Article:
Author(s) : Khatidja CHANTLER
This paper engages with the critique that mental health social work with asylum seekers requires urgent attention, as current practice is inadequate. Four key issues are discussed in the paper. First, I briefly interrogate key aspects of the UK’s current asylum policy: poverty, dispersal and detention. I elaborate on the mental health implications of each of these and argue that these policies replicate known risk factors in mental ill health. Second, much of the psychiatric literature relating to asylum seekers and refugees draws on post-traumatic stress disorder (PTSD) as the key diagnostic category. The paper argues that PTSD has to be problematised and highlights the importance of maintaining a social model of understanding mental distress and developing it further to include insecure immigration status in our models of understanding mental distress. Third, I consider the specific issues facing women asylum seekers and illustrate how an analysis at the intersection of gender, mental distress and asylum is essential. Lastly, I argue that, to respond more effectively in this complex area of work, interventions at a practitioner, organisational and societal level are required if the espoused values of social work are to be more than mere rhetoric.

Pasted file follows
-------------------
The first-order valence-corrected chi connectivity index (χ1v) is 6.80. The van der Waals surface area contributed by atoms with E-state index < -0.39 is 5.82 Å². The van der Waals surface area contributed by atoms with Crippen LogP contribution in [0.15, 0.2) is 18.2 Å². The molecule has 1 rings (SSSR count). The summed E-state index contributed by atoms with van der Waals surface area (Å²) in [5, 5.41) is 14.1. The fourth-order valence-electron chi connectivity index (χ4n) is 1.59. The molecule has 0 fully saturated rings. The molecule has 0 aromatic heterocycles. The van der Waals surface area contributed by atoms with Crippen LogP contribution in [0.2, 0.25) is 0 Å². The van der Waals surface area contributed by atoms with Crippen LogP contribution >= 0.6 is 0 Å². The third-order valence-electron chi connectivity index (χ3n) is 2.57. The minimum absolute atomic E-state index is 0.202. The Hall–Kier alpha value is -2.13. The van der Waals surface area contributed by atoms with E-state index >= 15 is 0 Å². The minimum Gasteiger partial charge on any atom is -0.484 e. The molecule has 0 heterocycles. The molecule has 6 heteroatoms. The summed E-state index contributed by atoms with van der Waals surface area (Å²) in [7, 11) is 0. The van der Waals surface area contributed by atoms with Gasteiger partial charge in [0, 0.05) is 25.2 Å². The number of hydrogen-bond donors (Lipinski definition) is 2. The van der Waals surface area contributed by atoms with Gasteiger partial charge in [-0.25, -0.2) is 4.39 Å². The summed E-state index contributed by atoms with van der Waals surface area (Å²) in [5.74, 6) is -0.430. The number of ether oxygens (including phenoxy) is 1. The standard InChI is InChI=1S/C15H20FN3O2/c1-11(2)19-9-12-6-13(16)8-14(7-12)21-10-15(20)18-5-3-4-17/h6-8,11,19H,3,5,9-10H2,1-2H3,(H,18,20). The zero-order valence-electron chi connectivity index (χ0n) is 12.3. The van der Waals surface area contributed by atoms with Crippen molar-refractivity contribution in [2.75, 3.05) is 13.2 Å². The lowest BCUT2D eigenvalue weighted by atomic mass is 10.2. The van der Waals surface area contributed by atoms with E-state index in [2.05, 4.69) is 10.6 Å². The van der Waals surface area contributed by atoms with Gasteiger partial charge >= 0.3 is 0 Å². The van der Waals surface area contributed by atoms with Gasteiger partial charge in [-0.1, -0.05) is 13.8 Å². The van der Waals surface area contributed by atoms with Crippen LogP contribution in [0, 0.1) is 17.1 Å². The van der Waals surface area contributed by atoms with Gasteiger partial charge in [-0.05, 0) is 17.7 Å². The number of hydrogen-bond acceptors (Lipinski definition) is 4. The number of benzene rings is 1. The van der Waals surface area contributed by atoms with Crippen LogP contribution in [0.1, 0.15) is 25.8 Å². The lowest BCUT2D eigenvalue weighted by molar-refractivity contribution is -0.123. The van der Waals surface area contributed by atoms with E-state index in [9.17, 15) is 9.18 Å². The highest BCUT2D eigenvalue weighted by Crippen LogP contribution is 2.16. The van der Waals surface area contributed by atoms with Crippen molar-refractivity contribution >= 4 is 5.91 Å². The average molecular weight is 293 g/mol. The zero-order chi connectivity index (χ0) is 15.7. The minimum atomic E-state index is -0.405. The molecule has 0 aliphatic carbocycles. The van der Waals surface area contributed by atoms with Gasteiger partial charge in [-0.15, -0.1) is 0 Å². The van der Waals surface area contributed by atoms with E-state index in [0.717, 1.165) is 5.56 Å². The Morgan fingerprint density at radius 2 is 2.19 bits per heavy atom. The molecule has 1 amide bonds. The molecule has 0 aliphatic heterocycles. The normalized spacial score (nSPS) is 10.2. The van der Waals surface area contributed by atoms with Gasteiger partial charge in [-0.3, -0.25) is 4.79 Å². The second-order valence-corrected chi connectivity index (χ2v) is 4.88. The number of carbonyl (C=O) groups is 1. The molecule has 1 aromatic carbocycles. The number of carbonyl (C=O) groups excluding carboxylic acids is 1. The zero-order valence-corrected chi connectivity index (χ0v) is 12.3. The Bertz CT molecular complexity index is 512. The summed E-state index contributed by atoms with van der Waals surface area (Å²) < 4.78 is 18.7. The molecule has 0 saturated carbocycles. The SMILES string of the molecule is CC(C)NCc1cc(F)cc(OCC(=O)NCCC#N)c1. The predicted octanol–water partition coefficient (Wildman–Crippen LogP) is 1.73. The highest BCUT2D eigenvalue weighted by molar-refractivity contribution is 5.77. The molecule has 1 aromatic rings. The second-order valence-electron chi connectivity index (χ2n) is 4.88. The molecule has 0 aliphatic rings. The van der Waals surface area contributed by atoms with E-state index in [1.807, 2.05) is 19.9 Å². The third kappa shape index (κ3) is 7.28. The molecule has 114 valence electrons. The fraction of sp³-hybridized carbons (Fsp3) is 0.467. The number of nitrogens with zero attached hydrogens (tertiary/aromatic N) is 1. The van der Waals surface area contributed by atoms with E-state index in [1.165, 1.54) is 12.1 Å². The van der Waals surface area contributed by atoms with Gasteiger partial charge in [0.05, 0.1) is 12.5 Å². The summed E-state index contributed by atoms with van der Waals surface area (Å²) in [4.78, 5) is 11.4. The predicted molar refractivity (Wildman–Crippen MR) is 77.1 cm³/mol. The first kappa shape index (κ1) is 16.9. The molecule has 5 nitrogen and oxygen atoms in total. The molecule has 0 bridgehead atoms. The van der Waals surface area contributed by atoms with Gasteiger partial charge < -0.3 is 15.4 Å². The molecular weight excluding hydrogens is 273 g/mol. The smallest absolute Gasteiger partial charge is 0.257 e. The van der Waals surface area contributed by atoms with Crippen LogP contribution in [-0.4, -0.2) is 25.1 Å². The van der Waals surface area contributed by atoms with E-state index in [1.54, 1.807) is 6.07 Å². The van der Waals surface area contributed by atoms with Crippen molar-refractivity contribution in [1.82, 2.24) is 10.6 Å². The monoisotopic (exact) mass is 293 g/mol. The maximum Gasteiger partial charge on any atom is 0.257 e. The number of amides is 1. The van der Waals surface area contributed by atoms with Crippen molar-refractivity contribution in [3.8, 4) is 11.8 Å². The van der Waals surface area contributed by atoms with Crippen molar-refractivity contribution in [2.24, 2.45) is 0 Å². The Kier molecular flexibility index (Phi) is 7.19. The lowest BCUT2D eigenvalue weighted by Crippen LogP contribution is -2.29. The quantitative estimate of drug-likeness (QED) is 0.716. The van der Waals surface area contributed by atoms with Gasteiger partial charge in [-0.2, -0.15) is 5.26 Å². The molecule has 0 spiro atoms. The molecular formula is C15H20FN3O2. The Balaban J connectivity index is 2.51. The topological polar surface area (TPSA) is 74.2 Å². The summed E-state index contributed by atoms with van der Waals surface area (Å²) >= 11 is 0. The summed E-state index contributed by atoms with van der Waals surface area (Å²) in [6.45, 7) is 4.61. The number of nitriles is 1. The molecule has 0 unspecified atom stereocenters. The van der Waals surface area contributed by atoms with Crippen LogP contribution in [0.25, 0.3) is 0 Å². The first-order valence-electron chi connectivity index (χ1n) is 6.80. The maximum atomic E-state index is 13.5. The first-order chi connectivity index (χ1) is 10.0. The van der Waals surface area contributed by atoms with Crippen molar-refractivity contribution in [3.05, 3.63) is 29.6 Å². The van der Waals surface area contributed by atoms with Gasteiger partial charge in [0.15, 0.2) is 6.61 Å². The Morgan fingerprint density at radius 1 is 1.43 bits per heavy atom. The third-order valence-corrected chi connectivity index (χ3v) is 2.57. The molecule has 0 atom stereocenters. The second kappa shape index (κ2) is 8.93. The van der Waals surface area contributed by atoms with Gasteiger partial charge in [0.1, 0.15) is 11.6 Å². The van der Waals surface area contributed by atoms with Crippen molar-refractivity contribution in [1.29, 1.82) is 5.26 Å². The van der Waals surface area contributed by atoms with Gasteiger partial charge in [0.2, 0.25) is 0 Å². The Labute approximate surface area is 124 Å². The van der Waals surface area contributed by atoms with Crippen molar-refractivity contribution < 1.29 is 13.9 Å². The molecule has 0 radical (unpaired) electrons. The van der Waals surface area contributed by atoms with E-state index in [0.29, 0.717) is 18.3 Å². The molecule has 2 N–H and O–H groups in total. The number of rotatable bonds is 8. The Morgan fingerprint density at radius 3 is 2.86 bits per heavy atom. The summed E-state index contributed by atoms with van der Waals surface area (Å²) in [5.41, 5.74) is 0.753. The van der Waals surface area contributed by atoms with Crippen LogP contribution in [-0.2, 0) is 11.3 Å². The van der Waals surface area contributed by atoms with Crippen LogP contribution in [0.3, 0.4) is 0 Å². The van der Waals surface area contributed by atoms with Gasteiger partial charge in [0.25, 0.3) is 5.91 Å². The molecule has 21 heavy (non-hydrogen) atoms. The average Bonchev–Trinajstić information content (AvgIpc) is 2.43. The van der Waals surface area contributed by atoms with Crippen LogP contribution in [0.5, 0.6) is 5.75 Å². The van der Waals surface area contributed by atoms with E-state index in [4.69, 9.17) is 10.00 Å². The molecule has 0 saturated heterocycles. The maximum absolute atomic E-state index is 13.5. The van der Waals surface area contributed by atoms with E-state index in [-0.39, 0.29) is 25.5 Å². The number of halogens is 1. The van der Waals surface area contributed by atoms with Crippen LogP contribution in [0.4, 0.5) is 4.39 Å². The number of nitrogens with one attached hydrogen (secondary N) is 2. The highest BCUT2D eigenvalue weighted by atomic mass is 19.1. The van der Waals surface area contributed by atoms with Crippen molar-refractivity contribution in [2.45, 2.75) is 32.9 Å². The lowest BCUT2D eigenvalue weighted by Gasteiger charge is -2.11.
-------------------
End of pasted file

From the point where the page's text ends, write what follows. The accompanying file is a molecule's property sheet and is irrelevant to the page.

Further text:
Key words : asylum seekers, gender, mental health